By Amira El-Fekki and Toqa Ezzidin
The aftermath of President Abdel Fattah Al-Sisi’s first visit to the UK, which concluded this weekend, was controversial, due to concerns expressed by Britain and the US, claiming recent confirmations that the Russian Airbus A321 was downed by Sinai-based militants.
The significance of Al-Sisi’s trip to London stems from the nearly 13-year suspended visit to the UK. “Additionally, the UK is important for Egypt due to its influence on international policies and its leading position in the EU, as well as the power of veto it hold in the UN Security Council,” according to international relations expert at the American University in Cairo Noha Bakr.
In her analysis of Egyptian-UK relations, Bakr mentioned that the UK is Egypt’s largest investor at $25bn and a trade volume of which Egypt benefits with $481m. Further, she noted that it provides Egypt with one million tourists per year, in addition to an Egyptian community living in the UK, estimated at 200,000.
“But the UK did not make such a fuss when their tourists were shot dead at a Tunisian beach, which necessarily raises question marks on this attitude,” Bakr stated.
Following Egyptian officials’ criticism of what they described as “Britain’s hasty decision” to suspend its flights to the city of Sharm El-Sheikh and talks about the potential harm to the tourism industry from similar actions by other countries, British media reports began suggesting that Prime Minister David Cameron “promised” Al-Sisi that the UK government will tighten control on Muslim Brotherhood activities.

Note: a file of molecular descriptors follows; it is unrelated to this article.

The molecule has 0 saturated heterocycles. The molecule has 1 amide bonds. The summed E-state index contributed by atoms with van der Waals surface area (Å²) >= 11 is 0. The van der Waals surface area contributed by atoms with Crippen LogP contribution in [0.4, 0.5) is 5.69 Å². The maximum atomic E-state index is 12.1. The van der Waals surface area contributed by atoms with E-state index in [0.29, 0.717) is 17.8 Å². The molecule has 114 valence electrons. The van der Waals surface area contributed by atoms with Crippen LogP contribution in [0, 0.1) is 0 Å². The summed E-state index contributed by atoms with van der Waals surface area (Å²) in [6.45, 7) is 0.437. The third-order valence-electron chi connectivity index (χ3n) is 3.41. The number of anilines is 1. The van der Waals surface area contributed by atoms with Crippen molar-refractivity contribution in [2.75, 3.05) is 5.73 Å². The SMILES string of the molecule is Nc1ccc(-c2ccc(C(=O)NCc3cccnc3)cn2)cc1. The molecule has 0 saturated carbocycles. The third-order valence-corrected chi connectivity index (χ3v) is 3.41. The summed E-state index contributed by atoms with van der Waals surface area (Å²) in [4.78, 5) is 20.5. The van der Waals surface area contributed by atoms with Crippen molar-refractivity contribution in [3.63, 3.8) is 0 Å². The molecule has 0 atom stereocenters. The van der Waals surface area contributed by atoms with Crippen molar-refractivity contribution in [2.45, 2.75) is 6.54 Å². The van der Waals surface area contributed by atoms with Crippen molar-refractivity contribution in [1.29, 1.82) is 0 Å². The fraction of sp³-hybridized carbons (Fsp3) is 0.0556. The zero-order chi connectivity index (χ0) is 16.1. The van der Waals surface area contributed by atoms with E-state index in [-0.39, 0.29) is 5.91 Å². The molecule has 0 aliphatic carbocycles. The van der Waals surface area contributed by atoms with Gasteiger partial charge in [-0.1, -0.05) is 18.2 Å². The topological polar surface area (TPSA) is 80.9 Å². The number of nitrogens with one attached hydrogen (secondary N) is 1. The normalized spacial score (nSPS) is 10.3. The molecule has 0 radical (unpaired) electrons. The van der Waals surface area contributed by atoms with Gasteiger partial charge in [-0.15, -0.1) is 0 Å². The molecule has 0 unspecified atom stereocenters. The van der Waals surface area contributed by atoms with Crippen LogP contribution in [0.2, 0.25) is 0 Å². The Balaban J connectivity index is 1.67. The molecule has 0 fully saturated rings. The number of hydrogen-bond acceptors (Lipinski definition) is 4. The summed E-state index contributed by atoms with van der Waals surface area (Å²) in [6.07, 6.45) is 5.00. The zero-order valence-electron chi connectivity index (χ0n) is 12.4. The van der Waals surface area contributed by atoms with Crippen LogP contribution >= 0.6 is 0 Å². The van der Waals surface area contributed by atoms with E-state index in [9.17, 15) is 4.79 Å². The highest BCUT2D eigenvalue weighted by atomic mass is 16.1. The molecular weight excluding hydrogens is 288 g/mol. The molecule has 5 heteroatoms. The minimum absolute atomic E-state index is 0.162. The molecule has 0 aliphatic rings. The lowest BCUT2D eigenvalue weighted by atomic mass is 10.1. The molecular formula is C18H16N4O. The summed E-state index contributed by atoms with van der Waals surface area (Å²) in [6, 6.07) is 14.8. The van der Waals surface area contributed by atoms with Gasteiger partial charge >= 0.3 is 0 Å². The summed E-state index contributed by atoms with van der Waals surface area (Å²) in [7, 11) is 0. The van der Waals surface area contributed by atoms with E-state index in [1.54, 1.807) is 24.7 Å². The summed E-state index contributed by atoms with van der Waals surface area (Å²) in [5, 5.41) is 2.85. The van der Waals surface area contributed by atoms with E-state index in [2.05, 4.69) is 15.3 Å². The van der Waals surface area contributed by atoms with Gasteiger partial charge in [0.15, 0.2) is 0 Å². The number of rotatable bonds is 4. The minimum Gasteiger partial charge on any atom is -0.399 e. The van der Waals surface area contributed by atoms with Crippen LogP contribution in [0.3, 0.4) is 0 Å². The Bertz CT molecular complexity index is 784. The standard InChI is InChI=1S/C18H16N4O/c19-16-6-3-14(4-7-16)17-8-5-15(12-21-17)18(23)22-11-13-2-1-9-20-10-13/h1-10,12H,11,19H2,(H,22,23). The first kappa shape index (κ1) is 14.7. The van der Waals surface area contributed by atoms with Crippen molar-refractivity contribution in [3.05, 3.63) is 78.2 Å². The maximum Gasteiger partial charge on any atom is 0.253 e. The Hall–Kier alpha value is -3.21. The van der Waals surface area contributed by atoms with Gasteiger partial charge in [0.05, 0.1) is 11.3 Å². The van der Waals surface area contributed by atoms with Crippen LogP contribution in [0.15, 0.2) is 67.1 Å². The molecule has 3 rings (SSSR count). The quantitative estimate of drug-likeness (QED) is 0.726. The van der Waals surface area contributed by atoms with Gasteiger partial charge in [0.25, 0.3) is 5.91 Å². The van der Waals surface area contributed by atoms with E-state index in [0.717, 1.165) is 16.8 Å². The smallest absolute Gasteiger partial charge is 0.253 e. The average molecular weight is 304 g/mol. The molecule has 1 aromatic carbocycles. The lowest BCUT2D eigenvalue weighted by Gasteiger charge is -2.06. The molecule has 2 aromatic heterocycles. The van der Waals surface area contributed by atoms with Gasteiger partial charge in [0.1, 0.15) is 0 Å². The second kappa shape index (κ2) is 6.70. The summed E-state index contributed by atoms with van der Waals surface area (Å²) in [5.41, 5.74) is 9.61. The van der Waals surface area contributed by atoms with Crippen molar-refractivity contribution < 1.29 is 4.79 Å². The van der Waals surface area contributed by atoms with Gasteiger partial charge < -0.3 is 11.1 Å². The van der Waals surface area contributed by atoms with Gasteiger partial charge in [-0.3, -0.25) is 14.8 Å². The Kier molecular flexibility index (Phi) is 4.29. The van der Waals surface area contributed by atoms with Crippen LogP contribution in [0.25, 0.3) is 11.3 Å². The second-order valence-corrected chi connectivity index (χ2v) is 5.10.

According to a report published by The Guardian, the UK is being subjected to severe pressure by the UAE, an ally of post-30 June Egypt, which expressed its non-satisfaction with the UK’s “support” of the Brotherhood by threatening to “block billion-pound arms deals with the UK, stop inward investment and cut intelligence cooperation if Cameron did not act against the Muslim Brotherhood”.
Nonetheless, a spokesperson of the Muslim Brotherhood in Egypt, who preferred to remain anonymous, told Daily News Egypt Saturday that “Cameron’s claims on potential ‘curbing’ of the Brotherhood in the UK shall not be taken seriously”.
She supported her claims by arguing that the UK never really restricted or scaled down the Muslim Brotherhood’s activities, and a report issued last year said the UK attempting to delve into the Brotherhood’s activities yielded “no results whatsoever,” she added.
While the Brotherhood spokesperson suggested that Cameron made such claims to appease the situation while Al-Sisi was in the UK, Bakr argues that the Muslim Brotherhood are stakeholders in the West, and are still lobbying for their political and economic interests.
“Let me also say that Egypt had not been successful in seeking to label the Muslim Brotherhood as a terrorist entity, failing to provide enough evidence between the group and acts of terrorism,” Bakr added.
Earlier this month, an Egyptian appeals court decided to suspend the decision of outlawing the Muslim Brotherhood leaders.
While the Guardian mentioned that Egypt, Saudi Arabia and Syria have complained that London has become a main base to the outlawed group, which started in Egypt and extended around the world, Egypt and Saudi Arabia’s relations have already faced challenges regarding the Syrian crisis, and also “because the Saudis have mobilised Sunni groups, including the Muslim Brotherhood, in its fight against the Houthis in Yemen,” Bakr added.
“What is important for Egypt now is to restore its strategic regional position and take a leading role in the Palestinian crisis and the Libyan file as well,” Bakr concluded.